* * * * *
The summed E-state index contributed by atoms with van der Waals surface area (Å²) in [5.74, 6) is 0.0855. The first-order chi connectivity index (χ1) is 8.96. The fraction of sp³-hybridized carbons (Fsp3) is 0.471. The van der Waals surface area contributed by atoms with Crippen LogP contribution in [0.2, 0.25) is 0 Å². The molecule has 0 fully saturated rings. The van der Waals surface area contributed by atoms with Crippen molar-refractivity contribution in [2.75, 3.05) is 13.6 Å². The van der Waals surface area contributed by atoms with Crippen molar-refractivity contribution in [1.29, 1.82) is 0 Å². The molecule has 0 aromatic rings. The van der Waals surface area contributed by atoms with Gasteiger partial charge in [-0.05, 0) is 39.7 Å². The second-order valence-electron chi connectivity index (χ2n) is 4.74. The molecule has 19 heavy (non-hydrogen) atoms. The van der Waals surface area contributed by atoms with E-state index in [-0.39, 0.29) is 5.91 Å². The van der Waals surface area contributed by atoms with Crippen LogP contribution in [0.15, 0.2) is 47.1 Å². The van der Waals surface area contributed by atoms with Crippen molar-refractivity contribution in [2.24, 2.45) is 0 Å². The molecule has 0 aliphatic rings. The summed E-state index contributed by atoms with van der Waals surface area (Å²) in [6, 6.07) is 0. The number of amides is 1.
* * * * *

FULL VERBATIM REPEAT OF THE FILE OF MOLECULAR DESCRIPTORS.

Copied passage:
The summed E-state index contributed by atoms with van der Waals surface area (Å²) in [5.74, 6) is 0.0855. The first-order chi connectivity index (χ1) is 8.96. The fraction of sp³-hybridized carbons (Fsp3) is 0.471. The van der Waals surface area contributed by atoms with Crippen LogP contribution in [0.2, 0.25) is 0 Å². The molecule has 0 fully saturated rings. The van der Waals surface area contributed by atoms with Crippen molar-refractivity contribution in [2.75, 3.05) is 13.6 Å². The van der Waals surface area contributed by atoms with Crippen molar-refractivity contribution in [1.29, 1.82) is 0 Å². The molecule has 0 aromatic rings. The van der Waals surface area contributed by atoms with Gasteiger partial charge in [-0.05, 0) is 39.7 Å². The second-order valence-electron chi connectivity index (χ2n) is 4.74. The molecule has 19 heavy (non-hydrogen) atoms. The van der Waals surface area contributed by atoms with E-state index in [-0.39, 0.29) is 5.91 Å². The van der Waals surface area contributed by atoms with Crippen LogP contribution in [0.15, 0.2) is 47.1 Å². The van der Waals surface area contributed by atoms with Crippen molar-refractivity contribution in [2.24, 2.45) is 0 Å². The molecule has 0 aliphatic rings. The summed E-state index contributed by atoms with van der Waals surface area (Å²) in [6, 6.07) is 0. The number of amides is 1.